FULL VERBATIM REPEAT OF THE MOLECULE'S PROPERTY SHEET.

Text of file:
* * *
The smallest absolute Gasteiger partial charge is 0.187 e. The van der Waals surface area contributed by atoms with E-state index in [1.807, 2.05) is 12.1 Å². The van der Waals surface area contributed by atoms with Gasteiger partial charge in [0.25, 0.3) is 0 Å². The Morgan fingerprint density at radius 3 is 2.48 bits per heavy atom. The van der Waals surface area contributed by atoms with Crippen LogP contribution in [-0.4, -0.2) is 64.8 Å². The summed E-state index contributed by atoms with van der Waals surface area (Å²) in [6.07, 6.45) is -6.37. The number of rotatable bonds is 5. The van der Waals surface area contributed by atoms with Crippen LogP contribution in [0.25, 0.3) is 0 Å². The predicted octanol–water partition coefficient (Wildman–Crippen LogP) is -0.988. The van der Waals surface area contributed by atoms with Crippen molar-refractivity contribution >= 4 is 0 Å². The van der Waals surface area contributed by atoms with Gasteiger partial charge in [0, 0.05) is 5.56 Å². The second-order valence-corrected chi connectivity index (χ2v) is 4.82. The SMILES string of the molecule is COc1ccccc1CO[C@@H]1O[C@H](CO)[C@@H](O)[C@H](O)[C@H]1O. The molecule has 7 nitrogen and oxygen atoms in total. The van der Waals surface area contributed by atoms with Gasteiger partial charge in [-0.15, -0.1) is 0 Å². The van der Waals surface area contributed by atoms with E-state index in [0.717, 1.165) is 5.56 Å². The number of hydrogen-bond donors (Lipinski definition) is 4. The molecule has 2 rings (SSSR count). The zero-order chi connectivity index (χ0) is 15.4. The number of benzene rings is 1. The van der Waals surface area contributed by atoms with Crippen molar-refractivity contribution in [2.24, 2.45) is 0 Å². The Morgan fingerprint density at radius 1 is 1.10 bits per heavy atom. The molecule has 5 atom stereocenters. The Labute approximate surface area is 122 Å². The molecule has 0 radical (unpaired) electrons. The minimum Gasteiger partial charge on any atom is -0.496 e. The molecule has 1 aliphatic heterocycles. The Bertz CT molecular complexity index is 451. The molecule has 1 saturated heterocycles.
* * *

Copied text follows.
The smallest absolute Gasteiger partial charge is 0.187 e. The van der Waals surface area contributed by atoms with E-state index in [1.807, 2.05) is 12.1 Å². The van der Waals surface area contributed by atoms with Gasteiger partial charge in [0.25, 0.3) is 0 Å². The Morgan fingerprint density at radius 3 is 2.48 bits per heavy atom. The van der Waals surface area contributed by atoms with Crippen LogP contribution in [-0.4, -0.2) is 64.8 Å². The summed E-state index contributed by atoms with van der Waals surface area (Å²) in [6.07, 6.45) is -6.37. The number of rotatable bonds is 5. The van der Waals surface area contributed by atoms with Crippen LogP contribution in [0.25, 0.3) is 0 Å². The predicted octanol–water partition coefficient (Wildman–Crippen LogP) is -0.988. The van der Waals surface area contributed by atoms with Crippen molar-refractivity contribution >= 4 is 0 Å². The van der Waals surface area contributed by atoms with Gasteiger partial charge in [0, 0.05) is 5.56 Å². The second-order valence-corrected chi connectivity index (χ2v) is 4.82. The SMILES string of the molecule is COc1ccccc1CO[C@@H]1O[C@H](CO)[C@@H](O)[C@H](O)[C@H]1O. The molecule has 7 nitrogen and oxygen atoms in total. The van der Waals surface area contributed by atoms with Gasteiger partial charge in [-0.15, -0.1) is 0 Å². The van der Waals surface area contributed by atoms with E-state index in [0.717, 1.165) is 5.56 Å². The number of hydrogen-bond donors (Lipinski definition) is 4. The molecule has 2 rings (SSSR count). The zero-order chi connectivity index (χ0) is 15.4. The number of benzene rings is 1. The van der Waals surface area contributed by atoms with Crippen molar-refractivity contribution in [2.24, 2.45) is 0 Å². The Morgan fingerprint density at radius 1 is 1.10 bits per heavy atom. The molecule has 5 atom stereocenters. The Labute approximate surface area is 122 Å². The molecule has 0 radical (unpaired) electrons. The minimum Gasteiger partial charge on any atom is -0.496 e. The molecule has 1 aliphatic heterocycles. The Bertz CT molecular complexity index is 451. The molecule has 1 saturated heterocycles.